Have you ever thought about killing someone? Not plotted it out, necessarily, but fantasized about offing a bully or boss or boyfriend in a desperate search for catharsis?
I wouldn’t encourage you to spend too much time dwelling on all the rejections and confrontations that might have led to such an angry moment, but I do need you to think about those things briefly. I also won’t ask you to name all the definitely valid reasons you might have for wanting to murder—or maybe just punch!—the other person involved, but I suspect that for most people, it has crossed their minds.
What I will say, though, is that you should stop yourself now, and go no further. You wouldn’t want to ruminate.
Colloquially, rumination has a benign meaning: to contemplate deeply. In psychology, rumination isn’t so harmless. It’s marked by intrusive, even obsessive thoughts that return a person to a particular stressor or negative experience, which the American Psychological Association says is strongly linked with the development of major depression. Typically, rumination is spurred by things like past trauma, chronic stress, or neurotic personality traits. Based on new research, there might be another way to spark rumination: to fantasize about killing someone you absolutely hate.
Kai-Tak Poon, an assistant psychology professor at the Education University of Hong Kong, led a team that asked a group of 138 American adults to pick the person they hate the most. Half were asked to fantasize about doing something violent to that person (which could involve murder, but could also just be an angry slap). The other participants were asked to fantasize about taking any neutral action. The results suggested that those who fantasized about aggression were more likely to ruminate, which then lowered their perception of their own well-being. Thinking about hurting a sworn enemy bums people out, even if, on a certain level, the idea is really appealing.
Dennis Reidy, a professor involved with Georgia State University’s Center for Research on Interpersonal Violence, says there’s much scientific evidence for the link. “People who have aggressive fantasies are more likely to be aggressive, whether it’s physically or just a sense of irritability or hostile personality,” he says. “They are more negative people, and are more likely to have negative affect and lower subjective well-being.”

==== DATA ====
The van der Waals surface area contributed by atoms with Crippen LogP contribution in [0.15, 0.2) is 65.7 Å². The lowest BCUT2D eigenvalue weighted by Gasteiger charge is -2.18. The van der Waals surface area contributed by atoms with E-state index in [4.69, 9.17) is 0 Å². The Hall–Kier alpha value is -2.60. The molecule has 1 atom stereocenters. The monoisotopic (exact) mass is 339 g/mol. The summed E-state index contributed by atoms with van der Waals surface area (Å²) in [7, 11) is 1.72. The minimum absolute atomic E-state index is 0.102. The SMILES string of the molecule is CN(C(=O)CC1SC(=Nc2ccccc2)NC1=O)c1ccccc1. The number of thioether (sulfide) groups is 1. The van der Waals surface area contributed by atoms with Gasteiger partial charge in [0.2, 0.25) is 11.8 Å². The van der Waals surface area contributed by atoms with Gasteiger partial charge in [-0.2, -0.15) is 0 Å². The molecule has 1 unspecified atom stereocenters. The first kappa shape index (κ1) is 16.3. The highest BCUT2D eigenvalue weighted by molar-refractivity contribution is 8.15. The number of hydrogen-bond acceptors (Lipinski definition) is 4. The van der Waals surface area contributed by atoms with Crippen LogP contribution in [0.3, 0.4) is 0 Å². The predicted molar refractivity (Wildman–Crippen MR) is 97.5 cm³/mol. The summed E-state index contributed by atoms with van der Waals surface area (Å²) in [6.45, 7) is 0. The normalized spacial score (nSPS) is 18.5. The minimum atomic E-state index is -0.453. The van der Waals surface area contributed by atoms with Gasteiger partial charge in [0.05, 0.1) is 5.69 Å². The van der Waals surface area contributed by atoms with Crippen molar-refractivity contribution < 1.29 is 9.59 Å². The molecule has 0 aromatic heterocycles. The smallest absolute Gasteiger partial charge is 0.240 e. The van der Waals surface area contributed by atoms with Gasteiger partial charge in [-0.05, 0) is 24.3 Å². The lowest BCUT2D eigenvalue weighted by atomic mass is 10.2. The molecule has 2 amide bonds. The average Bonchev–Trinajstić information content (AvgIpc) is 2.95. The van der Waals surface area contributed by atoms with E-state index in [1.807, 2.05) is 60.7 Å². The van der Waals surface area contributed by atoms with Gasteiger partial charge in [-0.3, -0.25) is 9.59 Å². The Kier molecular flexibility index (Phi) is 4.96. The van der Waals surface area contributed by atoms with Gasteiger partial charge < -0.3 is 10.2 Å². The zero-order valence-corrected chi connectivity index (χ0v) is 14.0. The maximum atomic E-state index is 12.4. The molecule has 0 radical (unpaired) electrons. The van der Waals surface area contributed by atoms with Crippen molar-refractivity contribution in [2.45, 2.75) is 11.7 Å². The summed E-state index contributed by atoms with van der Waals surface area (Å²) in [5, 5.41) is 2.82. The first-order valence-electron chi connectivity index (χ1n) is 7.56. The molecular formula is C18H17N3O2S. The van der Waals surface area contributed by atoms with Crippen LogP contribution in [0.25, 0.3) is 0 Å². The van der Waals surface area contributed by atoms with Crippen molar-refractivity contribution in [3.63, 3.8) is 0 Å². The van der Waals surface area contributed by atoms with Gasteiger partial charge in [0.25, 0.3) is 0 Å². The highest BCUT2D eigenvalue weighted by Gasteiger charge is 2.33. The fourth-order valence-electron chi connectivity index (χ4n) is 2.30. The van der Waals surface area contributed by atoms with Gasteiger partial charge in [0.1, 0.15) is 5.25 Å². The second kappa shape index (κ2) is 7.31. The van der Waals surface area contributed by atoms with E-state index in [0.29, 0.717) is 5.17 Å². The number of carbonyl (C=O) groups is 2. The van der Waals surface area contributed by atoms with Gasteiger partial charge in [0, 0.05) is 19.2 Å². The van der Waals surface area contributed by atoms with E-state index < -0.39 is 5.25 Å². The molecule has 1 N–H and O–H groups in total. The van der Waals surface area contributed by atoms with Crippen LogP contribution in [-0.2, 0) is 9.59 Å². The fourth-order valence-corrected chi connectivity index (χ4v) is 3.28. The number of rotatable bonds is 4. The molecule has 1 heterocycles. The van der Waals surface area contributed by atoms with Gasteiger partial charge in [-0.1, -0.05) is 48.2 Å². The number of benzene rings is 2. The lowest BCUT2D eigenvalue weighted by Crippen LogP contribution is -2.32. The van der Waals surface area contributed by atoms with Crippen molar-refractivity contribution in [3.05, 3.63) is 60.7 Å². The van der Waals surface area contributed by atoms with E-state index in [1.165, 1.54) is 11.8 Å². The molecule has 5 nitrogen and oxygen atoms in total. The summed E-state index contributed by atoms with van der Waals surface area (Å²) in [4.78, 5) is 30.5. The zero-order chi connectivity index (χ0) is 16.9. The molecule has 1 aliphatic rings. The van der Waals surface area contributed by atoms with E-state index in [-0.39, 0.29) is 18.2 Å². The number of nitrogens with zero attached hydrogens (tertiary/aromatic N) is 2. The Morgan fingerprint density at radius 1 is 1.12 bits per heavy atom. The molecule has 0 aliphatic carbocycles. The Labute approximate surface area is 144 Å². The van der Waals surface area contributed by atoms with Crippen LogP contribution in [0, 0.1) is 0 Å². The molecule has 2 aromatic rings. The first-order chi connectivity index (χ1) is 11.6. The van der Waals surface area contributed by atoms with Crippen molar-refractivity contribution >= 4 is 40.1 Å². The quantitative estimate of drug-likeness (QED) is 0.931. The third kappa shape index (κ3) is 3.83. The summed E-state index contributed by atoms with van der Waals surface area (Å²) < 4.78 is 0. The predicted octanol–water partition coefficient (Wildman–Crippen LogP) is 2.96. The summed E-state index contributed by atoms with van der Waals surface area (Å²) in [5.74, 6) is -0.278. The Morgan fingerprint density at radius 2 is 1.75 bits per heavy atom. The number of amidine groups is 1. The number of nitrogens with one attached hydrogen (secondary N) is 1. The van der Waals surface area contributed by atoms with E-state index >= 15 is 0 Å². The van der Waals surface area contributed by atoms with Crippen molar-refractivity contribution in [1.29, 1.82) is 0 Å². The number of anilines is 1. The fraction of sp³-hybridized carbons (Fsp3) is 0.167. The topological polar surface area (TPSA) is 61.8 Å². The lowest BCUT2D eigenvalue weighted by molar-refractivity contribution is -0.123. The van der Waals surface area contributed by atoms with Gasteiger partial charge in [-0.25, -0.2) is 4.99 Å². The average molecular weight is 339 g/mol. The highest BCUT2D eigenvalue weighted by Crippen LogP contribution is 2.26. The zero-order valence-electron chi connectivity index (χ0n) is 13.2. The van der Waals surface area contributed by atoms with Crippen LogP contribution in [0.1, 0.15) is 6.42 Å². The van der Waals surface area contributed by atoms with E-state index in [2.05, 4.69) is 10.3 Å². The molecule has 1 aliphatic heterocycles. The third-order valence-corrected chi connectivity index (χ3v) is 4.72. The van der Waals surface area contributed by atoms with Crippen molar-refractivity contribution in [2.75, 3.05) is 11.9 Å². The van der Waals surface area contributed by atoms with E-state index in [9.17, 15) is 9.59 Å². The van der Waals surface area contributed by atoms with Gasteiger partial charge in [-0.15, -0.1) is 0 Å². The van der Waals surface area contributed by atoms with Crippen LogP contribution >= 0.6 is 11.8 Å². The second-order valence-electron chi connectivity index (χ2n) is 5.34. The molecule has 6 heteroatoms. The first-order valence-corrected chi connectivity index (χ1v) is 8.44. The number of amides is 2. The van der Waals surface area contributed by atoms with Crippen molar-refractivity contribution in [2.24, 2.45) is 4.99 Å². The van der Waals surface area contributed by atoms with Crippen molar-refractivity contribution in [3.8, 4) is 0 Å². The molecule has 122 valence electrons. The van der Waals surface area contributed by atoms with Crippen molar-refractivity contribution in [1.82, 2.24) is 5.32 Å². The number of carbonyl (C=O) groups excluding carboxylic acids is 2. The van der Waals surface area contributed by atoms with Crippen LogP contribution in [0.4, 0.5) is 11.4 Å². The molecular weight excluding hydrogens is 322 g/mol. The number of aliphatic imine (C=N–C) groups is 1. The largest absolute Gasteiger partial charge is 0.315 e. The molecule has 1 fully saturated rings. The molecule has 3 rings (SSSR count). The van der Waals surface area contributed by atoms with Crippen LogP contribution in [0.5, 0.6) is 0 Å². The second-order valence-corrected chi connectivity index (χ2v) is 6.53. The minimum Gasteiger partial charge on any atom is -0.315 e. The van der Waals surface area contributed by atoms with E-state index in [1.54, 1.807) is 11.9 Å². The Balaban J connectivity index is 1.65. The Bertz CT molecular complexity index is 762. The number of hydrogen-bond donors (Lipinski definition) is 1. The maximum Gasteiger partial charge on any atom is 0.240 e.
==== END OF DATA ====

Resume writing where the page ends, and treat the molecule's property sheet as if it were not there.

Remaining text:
Poon’s study asserts that violent fantasies themselves cause a person to feel worse, but Reidy wouldn’t go that far, because of what he sees as weaknesses in the study’s approach. No measure of the participants’ subjective well-being was taken before they were asked to fantasize, for instance, and more than a dozen participants were excluded from the study’s results because they either couldn’t name a nemesis or couldn’t conjure up a violent fantasy. (Those people sound great.)
Another issue, Reidy says, is that violent fantasy itself is a form of rumination. As Poon’s study notes, rumination can be difficult to stop once it starts. So prompting someone to do it would usually cause the rumination—and its attendant negative effects—to continue. “Anybody who you asked to fantasize [violence] about someone they hate … is going [to] have more negative affect in the moments afterward,” Reidy says. (Poon did not respond to requests for comment.)
Even though a link between graphic fantasies of violence and feeling not so great might sound logical, for much of modern psychology’s history, that link wasn’t assumed. Instead, psychologists preferred catharsis theory, which suggests that venting anger—or pursuing ruminative thought—could help a person let go of negative feelings by working through them. In the past couple decades, though, catharsis theory has been unmoored from the foundation of how psychologists understand aggression. In one discrediting study, participants were provoked with criticism and then asked to hit a punching bag while thinking of the person who criticized them. Relative to a control group who just sat quietly, the punchers felt even more upset after they finished letting it out. If your cup runneth over with anger, you can’t just pour a little off.
Rumination not only appears to fail as a coping strategy for rage and trigger depression, but as Reidy points out, the type of violent rumination considered in Poon’s study is linked to elevated levels of actual violence. Patients receiving mental-health treatment who imagine violence are more likely to behave aggressively, and researchers recommend that treatment to help them focus on dissuading ruminative thinking. And while it’s not easy to divert a person away from intrusive or traumatic thoughts, it can often be achieved through a distracting, peaceful activity or a relaxing technique, like meditation. Going to a kickboxing class might not make you want to punch your sister-in-law any less, but going for a run might.
When testing the parameters of a psychological reaction, one can easily disconnect that thing from the vagaries of human experience and look at it in a vacuum. The participants in Poon’s study were prompted to drum up a murderous rage, but who are the people who have regular violent fantasies in the first place, and why do they have them? Reidy thinks that these fantasies, like rumination and physical aggression, might be more a symptom of a problem than a cause.
“I don’t know that the angry fantasy is what’s driving all the other stuff,” Reidy says. “It’s possible that those are all outcomes of some underlying personality or exposure to violence in youth. I think they’re consequences of something else.”
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